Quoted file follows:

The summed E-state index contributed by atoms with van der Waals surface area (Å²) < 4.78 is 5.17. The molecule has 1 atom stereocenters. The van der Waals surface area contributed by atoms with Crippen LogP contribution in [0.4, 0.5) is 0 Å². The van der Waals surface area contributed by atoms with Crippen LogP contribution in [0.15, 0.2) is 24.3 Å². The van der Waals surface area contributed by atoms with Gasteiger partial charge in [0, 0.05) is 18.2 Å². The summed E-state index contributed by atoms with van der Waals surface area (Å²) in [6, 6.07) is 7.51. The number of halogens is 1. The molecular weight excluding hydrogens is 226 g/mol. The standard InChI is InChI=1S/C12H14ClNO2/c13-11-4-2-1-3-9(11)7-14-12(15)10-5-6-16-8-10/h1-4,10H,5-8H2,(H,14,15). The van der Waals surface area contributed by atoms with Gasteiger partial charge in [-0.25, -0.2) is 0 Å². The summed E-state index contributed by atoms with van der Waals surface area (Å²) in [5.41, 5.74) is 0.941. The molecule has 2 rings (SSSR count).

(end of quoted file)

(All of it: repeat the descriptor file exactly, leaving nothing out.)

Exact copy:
The summed E-state index contributed by atoms with van der Waals surface area (Å²) < 4.78 is 5.17. The molecule has 1 atom stereocenters. The van der Waals surface area contributed by atoms with Crippen LogP contribution in [0.4, 0.5) is 0 Å². The van der Waals surface area contributed by atoms with Crippen LogP contribution in [0.15, 0.2) is 24.3 Å². The van der Waals surface area contributed by atoms with Gasteiger partial charge in [0, 0.05) is 18.2 Å². The summed E-state index contributed by atoms with van der Waals surface area (Å²) in [6, 6.07) is 7.51. The number of halogens is 1. The molecular weight excluding hydrogens is 226 g/mol. The standard InChI is InChI=1S/C12H14ClNO2/c13-11-4-2-1-3-9(11)7-14-12(15)10-5-6-16-8-10/h1-4,10H,5-8H2,(H,14,15). The van der Waals surface area contributed by atoms with Gasteiger partial charge in [-0.25, -0.2) is 0 Å². The summed E-state index contributed by atoms with van der Waals surface area (Å²) in [5.41, 5.74) is 0.941. The molecule has 2 rings (SSSR count).